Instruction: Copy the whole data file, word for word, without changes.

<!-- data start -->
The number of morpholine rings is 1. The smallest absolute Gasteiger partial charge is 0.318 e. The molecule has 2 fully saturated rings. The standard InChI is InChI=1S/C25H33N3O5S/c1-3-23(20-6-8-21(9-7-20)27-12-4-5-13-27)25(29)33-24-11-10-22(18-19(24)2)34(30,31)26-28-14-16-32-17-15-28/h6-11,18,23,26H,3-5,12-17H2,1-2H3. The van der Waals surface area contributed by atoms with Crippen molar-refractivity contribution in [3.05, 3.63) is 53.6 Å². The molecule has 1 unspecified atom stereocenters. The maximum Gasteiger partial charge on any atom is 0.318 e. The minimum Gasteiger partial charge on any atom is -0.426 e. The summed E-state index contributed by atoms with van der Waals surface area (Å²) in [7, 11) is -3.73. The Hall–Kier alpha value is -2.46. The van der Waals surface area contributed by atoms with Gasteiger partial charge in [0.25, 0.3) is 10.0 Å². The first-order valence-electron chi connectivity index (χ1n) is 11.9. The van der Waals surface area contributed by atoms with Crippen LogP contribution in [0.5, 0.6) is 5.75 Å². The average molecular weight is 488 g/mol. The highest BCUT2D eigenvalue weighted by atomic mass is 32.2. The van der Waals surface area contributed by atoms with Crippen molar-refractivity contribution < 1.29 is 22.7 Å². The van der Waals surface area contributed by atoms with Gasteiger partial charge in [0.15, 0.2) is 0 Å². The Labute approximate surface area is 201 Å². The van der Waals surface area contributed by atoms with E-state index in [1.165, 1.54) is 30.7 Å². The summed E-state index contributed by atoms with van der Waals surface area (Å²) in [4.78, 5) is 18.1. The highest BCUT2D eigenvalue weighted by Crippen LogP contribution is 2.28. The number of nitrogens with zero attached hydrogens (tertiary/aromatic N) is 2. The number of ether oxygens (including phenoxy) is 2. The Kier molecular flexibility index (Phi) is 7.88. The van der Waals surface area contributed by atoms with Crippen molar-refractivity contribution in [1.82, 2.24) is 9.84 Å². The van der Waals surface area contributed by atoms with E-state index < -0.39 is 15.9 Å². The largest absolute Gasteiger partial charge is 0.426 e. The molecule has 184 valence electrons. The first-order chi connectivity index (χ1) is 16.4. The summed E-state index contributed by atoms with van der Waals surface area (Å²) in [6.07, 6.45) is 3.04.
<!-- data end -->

The number of morpholine rings is 1. The smallest absolute Gasteiger partial charge is 0.318 e. The molecule has 2 fully saturated rings. The standard InChI is InChI=1S/C25H33N3O5S/c1-3-23(20-6-8-21(9-7-20)27-12-4-5-13-27)25(29)33-24-11-10-22(18-19(24)2)34(30,31)26-28-14-16-32-17-15-28/h6-11,18,23,26H,3-5,12-17H2,1-2H3. The van der Waals surface area contributed by atoms with Crippen molar-refractivity contribution in [3.05, 3.63) is 53.6 Å². The molecule has 1 unspecified atom stereocenters. The maximum Gasteiger partial charge on any atom is 0.318 e. The minimum Gasteiger partial charge on any atom is -0.426 e. The summed E-state index contributed by atoms with van der Waals surface area (Å²) in [7, 11) is -3.73. The Hall–Kier alpha value is -2.46. The van der Waals surface area contributed by atoms with Gasteiger partial charge in [0.25, 0.3) is 10.0 Å². The first-order valence-electron chi connectivity index (χ1n) is 11.9. The van der Waals surface area contributed by atoms with Crippen LogP contribution in [0.5, 0.6) is 5.75 Å². The average molecular weight is 488 g/mol. The highest BCUT2D eigenvalue weighted by atomic mass is 32.2. The van der Waals surface area contributed by atoms with Crippen molar-refractivity contribution < 1.29 is 22.7 Å². The van der Waals surface area contributed by atoms with Gasteiger partial charge in [0.15, 0.2) is 0 Å². The Labute approximate surface area is 201 Å². The van der Waals surface area contributed by atoms with E-state index in [1.165, 1.54) is 30.7 Å². The summed E-state index contributed by atoms with van der Waals surface area (Å²) in [4.78, 5) is 18.1. The highest BCUT2D eigenvalue weighted by Crippen LogP contribution is 2.28. The number of nitrogens with zero attached hydrogens (tertiary/aromatic N) is 2. The number of ether oxygens (including phenoxy) is 2. The Kier molecular flexibility index (Phi) is 7.88. The van der Waals surface area contributed by atoms with Crippen molar-refractivity contribution in [1.82, 2.24) is 9.84 Å². The van der Waals surface area contributed by atoms with E-state index < -0.39 is 15.9 Å². The largest absolute Gasteiger partial charge is 0.426 e. The molecule has 184 valence electrons. The first-order chi connectivity index (χ1) is 16.4. The summed E-state index contributed by atoms with van der Waals surface area (Å²) in [6.07, 6.45) is 3.04.